17. Atlas Sound (Deerhunter)
Debut: Let the Blind Lead Those Who Can See but Cannot Feel
In 2008, when Bradford Cox offered up his first solo album as Atlas Sound, it was probably the least anticipated solo offering on this list. Pitchfork acclaimed the record, as well as anything Bradford had done or was to do, but it is still not an easy listen. What is fascinating about Let the Blind Lead Those Who Can See but Cannot Feel is how much of future Deerhunter and Atlas Sound is seen in the collections DNA. “River Card” is a longing dream that could fit on any of Cox’s releases. “Winter Vacation” drifts close to what Panda Bear was doing around them. And the closing title track is shoegazey filtered through Cox’s knack for mixing the beautiful with the abrasive. A good solo debut can be a sign of what is to come, and Cox’s first is exactly that.

16. Jack White (The White Stripes)
Debut: Blunderbuss
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Before he recorded Blunderbuss under his own name, Jack White had launched side projects The Dead Weather and The Raconteurs, broken up with Meg White, the other half of the White Stripes, and even tried his had at acting and production. The fear with a Jack White solo record was that it was just a result of running out of other things to try. Needless to say, the album was a huge hit across the board and picked up right where the White Stripes left off.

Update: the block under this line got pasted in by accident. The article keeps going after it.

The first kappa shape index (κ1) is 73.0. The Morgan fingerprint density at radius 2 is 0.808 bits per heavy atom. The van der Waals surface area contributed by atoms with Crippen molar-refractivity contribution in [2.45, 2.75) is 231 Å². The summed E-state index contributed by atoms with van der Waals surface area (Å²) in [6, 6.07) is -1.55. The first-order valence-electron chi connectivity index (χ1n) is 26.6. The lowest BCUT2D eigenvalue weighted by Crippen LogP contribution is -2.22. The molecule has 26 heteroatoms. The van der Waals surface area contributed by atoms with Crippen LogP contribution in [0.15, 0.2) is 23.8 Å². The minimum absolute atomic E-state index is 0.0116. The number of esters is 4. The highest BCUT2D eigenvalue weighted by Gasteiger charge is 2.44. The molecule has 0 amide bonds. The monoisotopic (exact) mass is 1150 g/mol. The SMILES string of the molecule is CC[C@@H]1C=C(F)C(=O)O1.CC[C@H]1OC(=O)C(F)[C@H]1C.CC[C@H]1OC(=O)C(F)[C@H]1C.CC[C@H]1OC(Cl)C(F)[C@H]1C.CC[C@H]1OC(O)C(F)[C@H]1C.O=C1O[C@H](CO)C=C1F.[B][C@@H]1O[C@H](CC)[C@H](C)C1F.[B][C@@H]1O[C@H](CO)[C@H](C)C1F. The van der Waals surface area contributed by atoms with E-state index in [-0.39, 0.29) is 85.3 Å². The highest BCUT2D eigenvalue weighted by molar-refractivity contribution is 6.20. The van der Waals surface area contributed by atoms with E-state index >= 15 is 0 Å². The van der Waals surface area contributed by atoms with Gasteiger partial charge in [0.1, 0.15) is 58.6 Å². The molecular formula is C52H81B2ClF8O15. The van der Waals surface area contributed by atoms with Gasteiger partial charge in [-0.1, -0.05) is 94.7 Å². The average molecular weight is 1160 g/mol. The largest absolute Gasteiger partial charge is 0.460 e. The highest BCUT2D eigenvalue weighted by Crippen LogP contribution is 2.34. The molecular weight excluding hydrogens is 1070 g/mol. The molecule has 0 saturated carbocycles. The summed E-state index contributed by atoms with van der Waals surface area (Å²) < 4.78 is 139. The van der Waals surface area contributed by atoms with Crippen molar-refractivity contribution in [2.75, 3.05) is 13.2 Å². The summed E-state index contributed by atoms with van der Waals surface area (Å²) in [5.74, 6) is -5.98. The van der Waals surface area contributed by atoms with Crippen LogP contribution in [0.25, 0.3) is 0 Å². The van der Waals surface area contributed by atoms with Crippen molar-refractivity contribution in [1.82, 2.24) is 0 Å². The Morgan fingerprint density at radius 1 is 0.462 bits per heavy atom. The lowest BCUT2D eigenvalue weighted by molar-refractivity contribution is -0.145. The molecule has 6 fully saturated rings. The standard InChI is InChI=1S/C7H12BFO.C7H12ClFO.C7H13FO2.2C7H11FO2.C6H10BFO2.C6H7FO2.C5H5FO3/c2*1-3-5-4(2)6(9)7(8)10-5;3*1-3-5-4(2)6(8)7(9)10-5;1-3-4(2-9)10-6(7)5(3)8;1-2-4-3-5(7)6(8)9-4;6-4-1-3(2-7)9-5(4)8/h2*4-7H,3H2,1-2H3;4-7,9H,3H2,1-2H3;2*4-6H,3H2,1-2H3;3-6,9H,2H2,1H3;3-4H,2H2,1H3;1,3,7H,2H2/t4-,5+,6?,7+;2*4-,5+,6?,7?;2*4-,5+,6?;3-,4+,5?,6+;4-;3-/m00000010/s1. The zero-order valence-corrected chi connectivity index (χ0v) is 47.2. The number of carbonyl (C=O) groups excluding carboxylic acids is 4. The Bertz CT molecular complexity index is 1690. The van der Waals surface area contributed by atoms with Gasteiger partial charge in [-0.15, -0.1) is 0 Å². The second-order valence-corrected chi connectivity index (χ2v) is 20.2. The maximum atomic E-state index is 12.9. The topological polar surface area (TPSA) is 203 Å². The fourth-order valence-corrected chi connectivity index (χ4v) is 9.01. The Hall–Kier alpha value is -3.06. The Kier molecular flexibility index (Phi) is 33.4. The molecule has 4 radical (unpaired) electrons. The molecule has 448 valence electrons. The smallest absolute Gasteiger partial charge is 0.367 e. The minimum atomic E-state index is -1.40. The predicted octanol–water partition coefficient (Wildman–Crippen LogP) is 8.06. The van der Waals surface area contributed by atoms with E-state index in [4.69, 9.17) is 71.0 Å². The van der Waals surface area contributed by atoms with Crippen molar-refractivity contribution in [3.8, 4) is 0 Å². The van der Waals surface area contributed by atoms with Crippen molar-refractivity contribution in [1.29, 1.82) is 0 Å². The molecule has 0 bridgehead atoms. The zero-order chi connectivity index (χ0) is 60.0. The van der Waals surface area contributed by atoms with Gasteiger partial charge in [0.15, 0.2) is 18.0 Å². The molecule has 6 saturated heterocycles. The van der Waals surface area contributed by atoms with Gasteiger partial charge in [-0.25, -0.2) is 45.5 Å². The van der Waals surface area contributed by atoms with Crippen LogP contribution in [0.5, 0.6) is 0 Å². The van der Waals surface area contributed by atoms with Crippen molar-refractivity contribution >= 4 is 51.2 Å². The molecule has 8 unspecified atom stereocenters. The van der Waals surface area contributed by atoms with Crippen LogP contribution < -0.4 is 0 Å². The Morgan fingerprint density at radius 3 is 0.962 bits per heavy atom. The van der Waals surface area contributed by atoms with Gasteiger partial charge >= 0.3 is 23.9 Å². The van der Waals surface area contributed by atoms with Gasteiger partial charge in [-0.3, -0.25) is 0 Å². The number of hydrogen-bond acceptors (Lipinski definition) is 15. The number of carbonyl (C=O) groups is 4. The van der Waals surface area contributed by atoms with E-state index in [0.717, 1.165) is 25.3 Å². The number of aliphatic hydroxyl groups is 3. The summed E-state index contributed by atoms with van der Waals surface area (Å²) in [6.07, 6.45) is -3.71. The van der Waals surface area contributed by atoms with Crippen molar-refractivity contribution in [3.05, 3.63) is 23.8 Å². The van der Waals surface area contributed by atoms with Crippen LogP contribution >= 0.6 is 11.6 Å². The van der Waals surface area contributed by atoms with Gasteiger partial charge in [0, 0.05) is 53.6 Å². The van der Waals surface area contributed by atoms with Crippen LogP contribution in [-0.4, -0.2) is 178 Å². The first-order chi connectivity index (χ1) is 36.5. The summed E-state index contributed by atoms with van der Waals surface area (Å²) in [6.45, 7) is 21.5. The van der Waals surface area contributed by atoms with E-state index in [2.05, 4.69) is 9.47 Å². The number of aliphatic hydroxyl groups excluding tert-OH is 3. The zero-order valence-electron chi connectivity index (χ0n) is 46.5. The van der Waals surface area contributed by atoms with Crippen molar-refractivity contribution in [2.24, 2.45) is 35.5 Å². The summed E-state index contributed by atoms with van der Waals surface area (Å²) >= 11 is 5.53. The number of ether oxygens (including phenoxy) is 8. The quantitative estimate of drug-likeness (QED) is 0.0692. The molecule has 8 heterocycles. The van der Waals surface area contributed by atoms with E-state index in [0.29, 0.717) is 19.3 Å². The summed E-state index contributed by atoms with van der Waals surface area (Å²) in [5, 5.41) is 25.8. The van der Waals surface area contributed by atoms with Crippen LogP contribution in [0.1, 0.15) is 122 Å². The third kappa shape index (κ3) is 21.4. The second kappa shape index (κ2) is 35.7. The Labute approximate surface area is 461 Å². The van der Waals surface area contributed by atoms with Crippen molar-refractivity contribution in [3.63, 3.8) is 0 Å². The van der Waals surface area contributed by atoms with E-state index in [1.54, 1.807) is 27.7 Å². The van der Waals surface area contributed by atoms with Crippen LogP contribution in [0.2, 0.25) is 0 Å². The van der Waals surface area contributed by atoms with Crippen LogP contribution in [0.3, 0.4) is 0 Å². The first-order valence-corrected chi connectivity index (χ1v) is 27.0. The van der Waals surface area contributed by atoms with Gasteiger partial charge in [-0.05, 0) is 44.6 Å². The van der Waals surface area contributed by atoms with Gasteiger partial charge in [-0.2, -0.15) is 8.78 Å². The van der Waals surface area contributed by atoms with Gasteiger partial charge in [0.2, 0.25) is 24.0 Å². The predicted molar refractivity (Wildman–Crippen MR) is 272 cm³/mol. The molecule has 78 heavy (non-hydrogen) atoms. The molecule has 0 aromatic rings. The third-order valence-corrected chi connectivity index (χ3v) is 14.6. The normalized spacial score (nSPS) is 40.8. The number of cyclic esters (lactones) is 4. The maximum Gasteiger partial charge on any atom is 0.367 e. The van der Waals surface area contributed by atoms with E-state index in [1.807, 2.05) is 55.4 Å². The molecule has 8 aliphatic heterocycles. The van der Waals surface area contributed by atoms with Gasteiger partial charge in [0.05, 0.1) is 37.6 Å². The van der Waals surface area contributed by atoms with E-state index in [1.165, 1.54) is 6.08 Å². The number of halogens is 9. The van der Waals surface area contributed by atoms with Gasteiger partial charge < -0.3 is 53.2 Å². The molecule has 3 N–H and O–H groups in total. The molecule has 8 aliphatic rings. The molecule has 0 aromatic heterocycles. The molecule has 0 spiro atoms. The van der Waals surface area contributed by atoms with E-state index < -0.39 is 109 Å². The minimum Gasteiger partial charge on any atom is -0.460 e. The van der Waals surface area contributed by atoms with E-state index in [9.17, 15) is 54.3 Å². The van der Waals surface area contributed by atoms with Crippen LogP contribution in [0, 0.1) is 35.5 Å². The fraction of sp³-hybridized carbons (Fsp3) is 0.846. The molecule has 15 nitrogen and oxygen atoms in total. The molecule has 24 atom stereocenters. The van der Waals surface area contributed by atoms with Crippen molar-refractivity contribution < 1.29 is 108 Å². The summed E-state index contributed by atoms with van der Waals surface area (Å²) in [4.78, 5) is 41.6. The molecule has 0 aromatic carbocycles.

15. Björk (The Sugarcubes)
Debut: Debut
It’s debatable whether Björk can be included, as her actual solo debut was released in 1977 when she was 11. But, after the demise of her band The Sugarcubes, Björk titled her first solo album Debut, letting everyone know exactly what she felt about her child recordings. The album was probably Björk’s most commercially viable release, but now 20 years after appearing, “Human Behavior” still sounds like the future. Impressive.

14. Beyonce (Destiny’s Child)
Debut: Dangerously in Love